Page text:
Another doctor from Sierra Leone has tested positive for Ebola, and an official said Thursday that she would be evacuated abroad for medical treatment.
Dr. Olivette Buck is the fourth doctor from the West African country to contract the disease. The other three have died. Arrangements are being made to send her to another country for better treatment, said Health Ministry spokesman Sidie Yahya Tunis.
So far, only Westerners have been evacuated abroad for treatment.
The worst Ebola outbreak in history has also hit Liberia, Guinea, Nigeria and Senegal, and has been blamed for more than 2,200 deaths.
'We are at war with an enemy that we don't see,' Liberian Finance Minister Amara Konneh
The disease is taking a particularly heavy toll on health care workers, whose jobs put them at high risk because Ebola is transmitted through contact with the bodily fluids of people showing symptoms or dead bodies. More than 135 health workers have died in the outbreak so far, exacerbating shortages of doctors and nurses in countries that had too few medical workers to begin with.
Liberia has been especially hard hit by the outbreak, and Information Minister Lewis Brown told a news conference Thursday that the capital region alone needs 1,000 beds to keep up with the accelerating infection rate.
That squares with a World Health Organization estimate from earlier this week. The UN health agency said the county where Monrovia is located has only 240 beds, with 260 more on the way — only half of what's needed.
The tremendous fear surrounding the disease and the extreme measures used to contain it — like the cordoning off of entire towns for days — has led to sharp criticism of Liberia's government and even calls for the president to step down. But Brown urged Liberians to unite, warning that if they didn't, "this virus will consume all of us."
"We are at war with an enemy that we don't see," Finance Minister Amara Konneh told reporters. "And we have to win the war."
But he said Liberia would be dependent on international assistance to do so. The UN has said at least $600 million is needed to fight Ebola in West Africa, and already several pledges have come in. The United States has spent $100 million so far, with more promised, and Britain has given $40 million.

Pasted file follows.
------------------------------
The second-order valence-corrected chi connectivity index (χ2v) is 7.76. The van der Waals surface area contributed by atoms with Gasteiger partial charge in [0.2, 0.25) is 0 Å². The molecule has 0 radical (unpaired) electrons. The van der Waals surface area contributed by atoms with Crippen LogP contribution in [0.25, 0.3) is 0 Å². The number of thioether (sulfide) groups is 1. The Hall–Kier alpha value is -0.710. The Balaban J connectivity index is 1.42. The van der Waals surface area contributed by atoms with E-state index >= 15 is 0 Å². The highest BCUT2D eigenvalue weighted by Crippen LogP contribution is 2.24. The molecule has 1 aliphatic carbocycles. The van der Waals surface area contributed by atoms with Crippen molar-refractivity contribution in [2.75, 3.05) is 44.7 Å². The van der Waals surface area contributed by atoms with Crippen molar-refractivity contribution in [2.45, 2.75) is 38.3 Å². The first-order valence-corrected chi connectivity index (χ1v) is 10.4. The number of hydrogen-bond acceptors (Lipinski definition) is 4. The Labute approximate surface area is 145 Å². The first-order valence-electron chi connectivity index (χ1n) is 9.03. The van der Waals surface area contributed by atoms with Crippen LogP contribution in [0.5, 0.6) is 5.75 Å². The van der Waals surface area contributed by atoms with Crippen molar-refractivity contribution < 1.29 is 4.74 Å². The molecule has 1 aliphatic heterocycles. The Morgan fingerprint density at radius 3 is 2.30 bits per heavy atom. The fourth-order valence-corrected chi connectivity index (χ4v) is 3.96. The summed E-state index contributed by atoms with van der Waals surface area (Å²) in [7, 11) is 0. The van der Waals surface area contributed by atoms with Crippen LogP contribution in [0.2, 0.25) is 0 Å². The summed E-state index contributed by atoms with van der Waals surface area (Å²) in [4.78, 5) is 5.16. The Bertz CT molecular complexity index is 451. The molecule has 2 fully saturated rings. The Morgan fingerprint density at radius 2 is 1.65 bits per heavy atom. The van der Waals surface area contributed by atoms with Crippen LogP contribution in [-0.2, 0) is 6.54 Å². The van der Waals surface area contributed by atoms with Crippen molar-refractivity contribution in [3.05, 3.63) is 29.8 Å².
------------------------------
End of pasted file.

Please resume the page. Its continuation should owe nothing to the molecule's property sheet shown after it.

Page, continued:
On Thursday, Cuba's health minister was meeting with the World Health Organization's director to discuss how it could help. Cuba has a relatively advanced medical education system and for decades has dispatched thousands of doctors to the world's developing countries. There were no details on what help it would be providing, but experts say the outbreak is desperately short of health care workers.
Konneh, the finance minister, later told The Associated Press in an interview that the outbreak has ravaged Liberia's already fragile economy, and the government predicts the crisis will more than halve the growth rate this year. He added that the government also hopes the international community will help rebuild Liberia after the crisis passes.
An unrelated Ebola outbreak in Congo is thought to have killed 35 people of the more than 60 sickened, according to the World Health Organization.
American battling Ebola steadily improving
As officials prepare to move Dr. Buck abroad for treatment, doctors in the U.S. are saying that an American aid worker infected with Ebola has responded well to aggressive treatment in the past week. Dr. Phil Smith said Thursday Dr. Rick Sacra received blood transfusions from an Ebola survivor shortly after he arrived at the Nebraska Medical Center last Friday.
The 51-year-old Sacra, who had been working at a hospital in Liberia, also received an experimental drug that doctors refuse to identify. And he has received supportive care including IV fluids.
Smith says doctors wanted to treat Sacra with everything available to give him the best chance of recovering.
The doctors treating Sacra are talking with doctors at Emory University Hospital who have treated three other Ebola patients. They hope to develop to develop new treatment plans based on the experience.